Explore. Engage. Acquire.

Technology leaders must acquire an understanding of international business practices and global technologies. We’ve addressed this need through an innovative and structured global immersion opportunity designed for working professionals. We partner with technology leader (e.g., SAP, Samsung) to tackle their greatest technology challenge through a one-week project in their corporate headquarters. The students work closely with sponsoring company’s technology leaders to understand the situation and develop solutions. The students present findings and recommendation to C-suite leaders.

Upon completion of this course, students should be able to:

  • Experience dramatically different culture
  • Understand how to conduct business in a new country
  • Evaluate lessons learned from this new culture
South Korea: Rise of a Technology Leader

Instructor: Hye-Sook Wang
SKKU Faculty: Wooyeal Paik, Juneseuk Shin, Raunaq Pungaliya, Aleksios Gotsopoulos, Eric Shih

South Korea serves as the laboratory for evaluating all aspects of a successful innovation ecosystem and developing sophisticated analytical skills in a global context. Students apply critical, comparative and analytic skills, and develop cultural awareness through lectures, corporate visits (e.g. Samsung Electronics, Hyundai) and cultural field trips. The one-week in-country session is prefaced by an introduction to Korea that covers history and culture with special focus on the modern formation and development of innovation.

During the Residential Session students gain an understanding of the economic environment of Korea and the role and structure of large family-led conglomerates or ‘Chaebols.’ They understand how the Chaebols are driving technological and economic progress, and how their legal, operational, and financial structures differ from competing conglomerates in the United States which provide them with unique strengths, weaknesses, opportunities and threats. They also discuss whether the Chaebol structure is still relevant in fueling the next phase of economic growth in the country.

Students also examine the innovation ecosystem in Korea and the role of government and public policy. Finally, students also consider the Korean consumer and market structure and the barriers to multinationals entering this market.

Student teams will present comparative analyses of rapid technological advances and innovation in Korea.

Upon completion of this course, students should be able to:

  • Have a basic understanding of Korea’s historical, cultural, and social background.
  • Perform country level analysis to identify new venture and business engagement opportunities in a global setting.
  • Conduct organizational level analysis to understand how corporate culture and structure (e.g., Chaebol) impact innovation development and global value creation practices.
  • Leverage models of government-industry collaboration to develop effective innovation networks.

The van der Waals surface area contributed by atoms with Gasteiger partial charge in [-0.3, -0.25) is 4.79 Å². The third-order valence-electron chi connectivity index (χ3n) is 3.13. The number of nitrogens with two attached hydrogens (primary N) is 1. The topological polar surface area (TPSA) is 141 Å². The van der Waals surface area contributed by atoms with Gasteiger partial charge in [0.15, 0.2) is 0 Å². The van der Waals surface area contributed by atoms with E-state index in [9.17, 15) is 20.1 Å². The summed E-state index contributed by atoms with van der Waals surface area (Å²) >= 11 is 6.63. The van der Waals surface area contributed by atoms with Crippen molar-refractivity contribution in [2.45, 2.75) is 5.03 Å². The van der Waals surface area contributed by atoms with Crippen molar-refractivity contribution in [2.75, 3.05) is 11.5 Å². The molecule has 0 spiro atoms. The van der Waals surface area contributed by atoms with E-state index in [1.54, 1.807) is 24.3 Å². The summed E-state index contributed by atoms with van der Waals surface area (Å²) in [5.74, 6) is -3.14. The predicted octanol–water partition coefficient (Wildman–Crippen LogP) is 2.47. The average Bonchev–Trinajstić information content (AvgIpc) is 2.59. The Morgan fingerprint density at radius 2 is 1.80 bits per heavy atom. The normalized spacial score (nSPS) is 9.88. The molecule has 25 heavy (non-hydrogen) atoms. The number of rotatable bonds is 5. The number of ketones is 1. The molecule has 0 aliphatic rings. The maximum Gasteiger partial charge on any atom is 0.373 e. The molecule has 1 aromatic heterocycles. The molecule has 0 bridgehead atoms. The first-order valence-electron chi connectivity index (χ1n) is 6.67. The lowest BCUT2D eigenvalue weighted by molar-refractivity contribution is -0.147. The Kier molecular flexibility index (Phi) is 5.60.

• Conduct market analysis and understand how consumer, culture and channel structure differences can be incorporated in the development of a marketing plan.

Critical Challenge Project 

Instructors: CCP Coordinator Anubhav Tripathi, Faculty Advisors, Executive Practitioners

At Brown we believe in the rigorous application of theory to practice. The Critical Challenge Project (CCP) course – an independent project that spans the duration of the Executive Master in Science and Technology Leadership (EMSTL) program – embodies this ethos. When applying to the EMSTL program, each student identifies a critical challenge related to their industry or workplace, drawing from his/her own experience and vision for the future of their industry. This critical challenge becomes the focus of the “Critical Challenge Project” throughout the 16-month program. Each student is matched with an advisor, based on their professional expertise and interests. The advisor serves as a mentor and an expert resource for the student, monitoring the student’s progress and evaluating the project.

The student develops and completes the project using resources available through the program, including the courses and course assignments; interaction with peers and faculty, including the Advisor; and the other resources the student identifies for the project.

Key principles students use to define their CCPs include:

  • Relevant – meaningful to the student in teams of background, interests, current job, future aspirations, and/or organization.
  • Consequential  a project of broad enough scope to have an impact on stakeholders across science and technology industries.
  • Realistic – feasible and viable set of steps and expectations within the 16-month program (The overarching challenge does not need to be resolved within the program, but measurable progress toward the defined CCP must be reasonable and appropriate).
  • Measurable – contains measurable outcomes of success.